Fighting youth unemployment with mobility
Youth unemployment remains a pressing issue in Europe, having reached over 23 per cent across the EU in 2014. The European Youth Parliament’s think tank gathered in Berlin for a four-day event last week to discuss how youth unemployment can be combated using mobility measures.
By Sofia Gerganova
BERLIN – On April 10 the European Youth Parliament (EYP) hosted a four-day youth unemployment think tank in Berlin. The event gathered nineteen participants from fifteen different countries and various backgrounds who examined different measures that could be introduced in the European Union to help reduce youth unemployment.
The EYP is a non-partisan organisation that aims to promote political involvement on a EU level and raise awareness about European affairs among young people. The main focus of the event spiralled around the improvement of the European mobility programmes that are already in place to help young people get jobs in other European countries.
“We believe that this mobility approach can be a key element to sorting the youth unemployment issue,” says Martin Hoffman, chairman of the EYP.
Andreia Moraru, 22, is a law student from Romania and a participant in the EYP event, who is currently taking part in an Erasmus exchange programme in Utrecht, the Netherlands.
According to Moraru, the key to a solving unemployment among young people in Europe is introducing more work experience-related programmes in schools and universities.
“We need to align the education system with the requirements of the market, because at the moment, we learn things in school that are not helping us become more employable,” she says.
Another member of the think tank, Francisco Santos, 20, is from Portugal, where youth unemployment rates have reached 35 per cent already. Santos says young people should be given a structured programme that helps them get into the labour market.
“I think that there should be some system that allows people to get into the market place,” he says. “This is not taking place at the moment, especially in crisis-hit countries, where, when you take your Bachelor’s, you’re most likely to end up staying at your parents’ house and doing some internship for nothing somewhere.”
- Greece – 59.0%
- Spain – 54.6%
- Croatia – 49.8%
- Portugal – 35%
- United Kingdom – 19.8%
At the moment, the main activity of the EU regarding youth mobility and employment falls under the umbrella of the Europe 2020 Growth and Jobs strategy. The current aim of the strategy is to reach a 75% employment rate of 20-64 year-olds by 2020.
In terms of youth unemployment, there are two schemes designed to fight this problem; the Youth on the Move education and employment package, and, in particular, measures assembled under the Youth Opportunities Initiative. These include mobility programmes such as Erasmus+, Erasmus for young entrepreneurs and Your first EURES job.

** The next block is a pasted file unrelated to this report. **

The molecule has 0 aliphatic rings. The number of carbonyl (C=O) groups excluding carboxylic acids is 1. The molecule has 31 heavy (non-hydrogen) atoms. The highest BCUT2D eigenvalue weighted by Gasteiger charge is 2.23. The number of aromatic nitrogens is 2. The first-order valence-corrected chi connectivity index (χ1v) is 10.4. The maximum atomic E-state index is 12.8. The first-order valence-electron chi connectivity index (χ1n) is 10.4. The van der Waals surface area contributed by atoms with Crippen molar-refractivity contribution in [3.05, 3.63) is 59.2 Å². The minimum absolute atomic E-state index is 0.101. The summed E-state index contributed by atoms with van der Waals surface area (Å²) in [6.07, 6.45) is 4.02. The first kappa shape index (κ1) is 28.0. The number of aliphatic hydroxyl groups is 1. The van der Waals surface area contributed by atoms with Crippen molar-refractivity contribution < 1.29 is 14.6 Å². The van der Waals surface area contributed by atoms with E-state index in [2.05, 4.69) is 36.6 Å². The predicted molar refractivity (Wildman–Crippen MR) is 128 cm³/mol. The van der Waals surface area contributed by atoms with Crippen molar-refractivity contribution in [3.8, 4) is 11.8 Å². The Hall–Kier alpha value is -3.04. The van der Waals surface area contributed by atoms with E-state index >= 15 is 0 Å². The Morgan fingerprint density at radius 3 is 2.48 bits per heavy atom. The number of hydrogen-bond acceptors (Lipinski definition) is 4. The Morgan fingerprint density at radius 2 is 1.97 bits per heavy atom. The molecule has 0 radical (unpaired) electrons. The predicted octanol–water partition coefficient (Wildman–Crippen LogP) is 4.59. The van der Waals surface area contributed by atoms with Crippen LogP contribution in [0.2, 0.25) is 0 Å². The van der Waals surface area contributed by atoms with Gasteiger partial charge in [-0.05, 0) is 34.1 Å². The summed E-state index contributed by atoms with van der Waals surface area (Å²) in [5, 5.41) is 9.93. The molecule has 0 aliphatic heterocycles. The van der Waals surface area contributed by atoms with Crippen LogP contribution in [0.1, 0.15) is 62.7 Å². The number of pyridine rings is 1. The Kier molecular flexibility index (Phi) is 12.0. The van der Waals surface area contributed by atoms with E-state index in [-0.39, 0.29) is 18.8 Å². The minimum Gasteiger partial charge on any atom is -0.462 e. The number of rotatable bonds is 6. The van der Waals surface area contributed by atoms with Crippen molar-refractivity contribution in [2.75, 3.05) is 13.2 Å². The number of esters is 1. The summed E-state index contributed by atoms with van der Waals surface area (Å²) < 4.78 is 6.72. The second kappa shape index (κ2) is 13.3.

“At the moment, the statistics say that only 20 per cent of the young population benefited from using the mobility programmes in the EU, such as Erasmus,” says Anya Suprunenko, 24, former president of the EYP Ukraine.
“There are other programmes that exist and people don’t even know about them, so that’s exactly what we’re trying to now find out – how should the mobility influence the decreasing of unemployment.”
With growing unemployment among young people in the member states, some of which have reached record highs recently, the EYP feels like the EU needs fresh measures to help combat the situation.
The focus of the event is producing a policy paper by the end of it that will be brought to the attention of policymakers in Brussels, in order to raise awareness of the possible solutions to youth unemployment in Europe.
Going one step further, the think tank will set up a follow-up meeting with policymakers in Brussels later this year, where participants will present their ideas to President of the European Commission, José Manuel Barroso, and Commissioner for Employment, Social Affairs and Inclusion, László Andor. The meeting will be followed-up with a policy paper that will be sent to Barroso and Andor for consideration.
“It [the event] has a very academic prospect on it and I think that it’s really important that we, as a youth, discuss our problems and present them to the solution-makers who can actually do something about it,” says Santos.
On the other hand, Moraru really believes these discussions can have an impact. “I feel like if we’re here discussing things and if we bring attention towards the issue, maybe in five years time the situation can be improved.”
“I’d like to see, at least after I get my first job, that youth unemployment is decreasing and things are improving,” she says.